Minimum wage policies and income support programs emerged during the New Deal from the same impetus: protecting workers from economic deprivation. A wave of recent and proposed state and local minimum wage increases more explicitly aim to reduce poverty and inequality. We believe that a higher minimum wage can stand alongside other anti-poverty [End Page 36] measures and have proposed a $12 federal minimum wage augmented by temporary public investments to reduce disemployment and marginal tax rates. Increasing the wage to $12 ensures that earnings alone lift a full-time worker and their family above poverty, and that earnings combined with the EITC and SNAP will do the same for part-time workers. In addition, a minimum wage of $12 better targets poor workers than our current minimum wage. We propose that the modest disemployment effects associated with minimum wage increases can be reduced through an employer tax credit for hiring and retaining workers at or near the minimum wage. The existing WOTC program is ideally suited to this purpose and could be further modified to direct these resources to employers who are particularly exposed to increased costs.
Symbolically, a higher minimum wage aligns strongly with a “work pays” ideal, encouraging employment as the primary means of avoiding poverty. Our calculations, however, point to the fact that just above the poverty line workers receiving higher wages and major income support, such as EITC and SNAP, experience high marginal tax rates. Workers that also receive childcare and housing subsidies can end up with marginal tax rates close to 90 percent, such that they keep only $0.10 of each additional $1.00 increase in wage. These high marginal tax rates do not affect poverty per se, but they reduce the return to working, cause frustration and demoralization, and create a potential barrier to upward mobility. We recommend using the cost savings from the minimum wage proposal to lower marginal rates below 50 percent for all low-income families through changes to federal taxes or means-tested income supports.
The racialized history of early minimum wage efforts make it important to explicitly consider the likely effects of this policy proposal on persons of color. Blacks and Hispanics are overrepresented among workers making the minimum wage or just above it (Belman, Wolfson, and Nawakitphaitoon 2015), suggesting that these workers will experience disproportionate benefit or harm from this policy. The Wimer and colleagues simulation results show that a $12 minimum wage will produce proportionally greater reductions in black and Hispanic poverty relative to white poverty (2018). Disemployment effects, however, may also hit these populations more acutely, particularly in light of documented racial discrimination in hiring (Pager, Western, and Bonikowski 2009).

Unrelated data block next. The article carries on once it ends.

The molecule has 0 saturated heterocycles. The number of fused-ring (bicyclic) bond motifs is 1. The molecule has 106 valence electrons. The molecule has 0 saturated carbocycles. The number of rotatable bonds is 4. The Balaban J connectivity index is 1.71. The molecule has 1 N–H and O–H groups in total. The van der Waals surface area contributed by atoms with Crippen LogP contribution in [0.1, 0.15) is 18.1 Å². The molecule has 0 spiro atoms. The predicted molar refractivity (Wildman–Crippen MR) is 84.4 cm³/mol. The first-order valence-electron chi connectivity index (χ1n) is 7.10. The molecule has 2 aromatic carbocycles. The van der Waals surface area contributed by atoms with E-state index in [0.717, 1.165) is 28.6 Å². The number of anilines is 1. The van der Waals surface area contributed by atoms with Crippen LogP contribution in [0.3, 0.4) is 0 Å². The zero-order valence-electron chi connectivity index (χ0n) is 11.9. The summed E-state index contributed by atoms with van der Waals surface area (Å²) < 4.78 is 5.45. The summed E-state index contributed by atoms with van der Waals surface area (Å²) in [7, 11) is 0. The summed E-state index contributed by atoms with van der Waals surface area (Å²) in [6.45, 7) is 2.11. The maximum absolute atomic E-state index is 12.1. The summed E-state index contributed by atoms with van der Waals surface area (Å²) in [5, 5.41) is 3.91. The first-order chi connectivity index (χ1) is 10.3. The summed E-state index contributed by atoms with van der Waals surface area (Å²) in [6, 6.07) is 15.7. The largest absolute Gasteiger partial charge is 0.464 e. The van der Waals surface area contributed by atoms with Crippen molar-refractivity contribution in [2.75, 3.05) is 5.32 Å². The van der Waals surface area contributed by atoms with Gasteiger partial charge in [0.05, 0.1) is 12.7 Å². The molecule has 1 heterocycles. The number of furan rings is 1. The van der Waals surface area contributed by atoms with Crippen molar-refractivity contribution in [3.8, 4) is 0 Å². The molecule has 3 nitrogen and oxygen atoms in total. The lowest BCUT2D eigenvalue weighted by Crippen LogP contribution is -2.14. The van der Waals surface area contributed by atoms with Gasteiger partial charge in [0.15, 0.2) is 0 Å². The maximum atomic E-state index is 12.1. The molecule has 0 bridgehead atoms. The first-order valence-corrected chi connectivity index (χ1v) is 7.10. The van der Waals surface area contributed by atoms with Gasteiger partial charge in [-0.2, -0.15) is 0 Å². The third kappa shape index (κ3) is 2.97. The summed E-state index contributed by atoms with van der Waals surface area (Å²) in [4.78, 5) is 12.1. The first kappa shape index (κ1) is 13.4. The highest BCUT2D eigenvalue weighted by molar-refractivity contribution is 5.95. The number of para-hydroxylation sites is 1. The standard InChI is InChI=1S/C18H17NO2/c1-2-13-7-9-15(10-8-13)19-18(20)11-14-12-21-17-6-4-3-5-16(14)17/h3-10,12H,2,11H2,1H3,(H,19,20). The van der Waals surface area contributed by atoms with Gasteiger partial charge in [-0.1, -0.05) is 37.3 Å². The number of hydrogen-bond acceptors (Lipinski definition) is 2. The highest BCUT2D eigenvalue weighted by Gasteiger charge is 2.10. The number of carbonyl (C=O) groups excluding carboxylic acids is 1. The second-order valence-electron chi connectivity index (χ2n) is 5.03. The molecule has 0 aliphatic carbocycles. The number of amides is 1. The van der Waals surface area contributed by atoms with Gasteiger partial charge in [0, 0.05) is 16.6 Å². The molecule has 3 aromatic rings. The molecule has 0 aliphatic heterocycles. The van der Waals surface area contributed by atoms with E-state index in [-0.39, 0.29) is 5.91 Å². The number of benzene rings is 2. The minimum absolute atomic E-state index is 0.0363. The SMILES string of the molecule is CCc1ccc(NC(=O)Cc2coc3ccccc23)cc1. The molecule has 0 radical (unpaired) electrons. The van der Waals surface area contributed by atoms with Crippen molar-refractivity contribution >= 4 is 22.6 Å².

The effects on families with children also merit particular attention. Raising the minimum wage can increase the proportion of poor and near-poor families’ incomes that is earnings rather than transfer income. Earnings may be more volatile than transfer income, which typically does not change other than during annual recertification periods, and income instability can be harmful for child development (Gennetian et al. 2015; Hardy 2014; Romich and Hill 2017). Alternatively, the high MTRs associated with benefit phase-out makes part-time work almost as lucrative as full-time work, possibly altering parents’ labor supply decisions. Part-time employment may help parents balance work and family responsibilities, and has been shown in national data to benefit children, relative to no work or full-time work, in the first year of life (Brooks-Gunn, Han, and Waldfogel 2010; Buehler and O’Brien 2011). Finally, because the childcare sector relies on low-wage workers, families who pay for child-care fully out-of-pocket may face increased costs.